Friday, August 22, 2014

JPFO and the curse of the institution.

Today I learn from Claire that JPFO--or rather, the (and this is gonna sound hauntingly familiar) arbitrary control structure that pretends to represent JPFO members--suddenly seems hellbent on presenting itself for what seems like certain self-destruction in the form of a business takeover by Alan Gottlieb's Second Amendment Foundation. (For anyone happening across this who needs a primer on why that is a terrible, awful idea, read these items from Claire, who knows the history better than most.)

I must confess that I cannot personally confirm the veracity of most of the details I'm hearing, but I will say that I trust Claire, and David Codrea, and Mike Vanderboegh, in their judgment on this, and I would not be surprised to see El Neil pop back up over the whole matter, recovering-from-stroke or not.  From my own limited exposure to Gottlieb's recent shenanigans with the Manchin-Toomey(-Schumer) pre-emptive surrender, I certainly don't have a great deal of confidence either, that he is not in fact the cat in this observation from the late and much-missed Aaron Zelman:
“A housewife and a cat will both chase mice out of the kitchen. But the cat wants more mice to come back.”
Details sound bad.  Bad enough that it's tempting to wonder if there is not a hand of some Bloomberg-like creep in all of this.  I mean, jeez, where have we heard the "hurry,-we-gotta-do-this-now-before-the-little-people-find-out-about-it" line before?  Again, Claire has details if you need 'em.

My observations at this point are two:

1) This is another (and extremely ironic) example of the risk of vesting power in a centralized authority structure--in institutionalizing.  Claire notes that the board of directors is three people--meaning that any two can destroy the organization in an instant, and it's all "legal and proper".  And in this case (presuming that past history is the way to bet), moreso than in most takeover cases, it would really be tragic to lose the organization's identity, as it is unique.  The tragedy is amplified further by the specific who is "bidding" for the takeover:  the way I understand it, Zelman would never have had anything to do with Gottlieb, going back for some time.  The sense of betrayal among the JPFO rank and file must be seething, and once again, unless I'm getting some pretty bad information, it seems very likely that Gottlieb must have known of Zelman's opinion of him, and stipulating that, it does not exactly cast much positive light on Gottlieb's intentions here.

all of which brings up

2)  If the fix consummates the way it appears to be intended, and the result performs the way long-timers seem to believe it will, it will cost the perpetrators, whether they realize it or not.  It's one thing to take over an organization with no soul or passion, but another entirely to do the same to people who are devoted to speaking plainly and rejecting compromise.  Maybe SAF really does see JPFO as just another list of protection-racket customers, newly available for exploitation.  First of all, I'd say they're simply wrong.  Second, even if that's what they believe and they are right, there is this:  protection rackets can work famously, right up until the moment when they don't.  If it really is Gottlieb's business to perpetually stump for money while never intending to kill his cash cow, he presumably understands that his ruse depends on others not figuring out they're being taken.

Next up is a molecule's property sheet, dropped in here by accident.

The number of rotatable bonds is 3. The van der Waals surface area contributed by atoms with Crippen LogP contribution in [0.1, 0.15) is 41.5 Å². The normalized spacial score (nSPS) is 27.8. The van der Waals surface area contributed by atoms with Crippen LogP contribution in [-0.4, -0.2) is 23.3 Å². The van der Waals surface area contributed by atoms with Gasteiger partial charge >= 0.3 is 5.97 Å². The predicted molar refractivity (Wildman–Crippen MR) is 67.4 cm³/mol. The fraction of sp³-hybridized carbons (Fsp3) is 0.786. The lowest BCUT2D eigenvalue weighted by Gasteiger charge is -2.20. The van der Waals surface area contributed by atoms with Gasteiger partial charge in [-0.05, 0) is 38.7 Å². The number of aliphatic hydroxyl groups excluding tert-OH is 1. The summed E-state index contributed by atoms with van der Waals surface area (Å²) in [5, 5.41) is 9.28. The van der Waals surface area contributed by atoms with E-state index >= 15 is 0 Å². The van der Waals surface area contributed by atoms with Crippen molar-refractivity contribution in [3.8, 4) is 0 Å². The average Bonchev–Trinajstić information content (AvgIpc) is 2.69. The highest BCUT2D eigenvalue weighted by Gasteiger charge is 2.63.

He would do well to remember that having a name on a list doesn't constitute...ownership

Monday, August 18, 2014

Not quite what I intended...

(MamaLiberty, this one is kinda for you, given the "so what are you wearing right now?" conversation from comments a few days ago.)

I can now confirm personally that the Kahr CW40 suffers nearly nothing from a ten-minute total immersion in 40-degree seawater;  one small bloom of orange surface rust just inside the muzzle came off easily 12h later with a cleaning, and shows no signs of return yet.  Nor does a Safepacker "un-holster" suffer from the same fate;  it launders normally and should now be salt-free once again.

The gun's owner, by contrast, was much grumpier about the whole episode, mostly because he lost his new eyeglasses, and because he held up the kayaking group, with an unexpected roll in choppy water.  (Apparently he felt the need to prove his noob cred in grand style.)

Of related interest:  the kayak guide was understandably worried about the possibility of hypothermia, but fortunately the Wiggy jacket performed exactly as advertised, and to my considerable satisfaction the cold simply was not an issue.  I suspect he figured out that I was exhibiting absolutely no signs, and was far more irritated than scared or compromised.  I wrung myself out and was back in the water in what was probably less than half an hour.  (I suspect he would have been far more freaked about the contents of the Safepacker, had he been even remotely aware of them.  :-)

Helluva first-kayak-trip, really.  Other than the loss of the glasses and the irritation of being caught off balance by an admittedly rough-conditions day, I'd say it was all win:  lessons thoroughly learned and home in one piece!

Your 'Uncle Frank'-ism for the day.

Just when I'm about ready to give up Facebook again, I seem to get a string of things that are actually useful.  Most of those are usually contacts with people about whom I would otherwise know nothing, but today, there was also this, via a site I don't know called Libertarian Money.  


It's hard to explain my continued amazement at Frank Zappa.  (Put as briefly as possible, I am not sure I know of a better use for the word genius.)  It's nearly impossible to explain to non-musicians, who usually either see him as a noisy, shock-jock lyricist, or...well, as a noisy, shock-jock lyricist.  (Many who appreciate him, do so only for that.)  It's a little easier to explain to someone who plays an instrument, and it's easier still with someone who is a geek about it--the geekier the better.  (For any non-musicians reading here:  let's just say that Frank's musical skills are at least as legendary as those of Miles Davis or Duke Ellington.)

But it wasn't until I figured out--really, actually figured out--that politics isn't the solution to the problem, but rather is the problem, that I discovered the next plane of my admiration for the man.  It's not so much that he often said things that I would now find agreement with, but rather that somewhere along the way I realized that personally, he simply shrugged off everything that wasn't real.  No fanfare or peacockery;  he just did.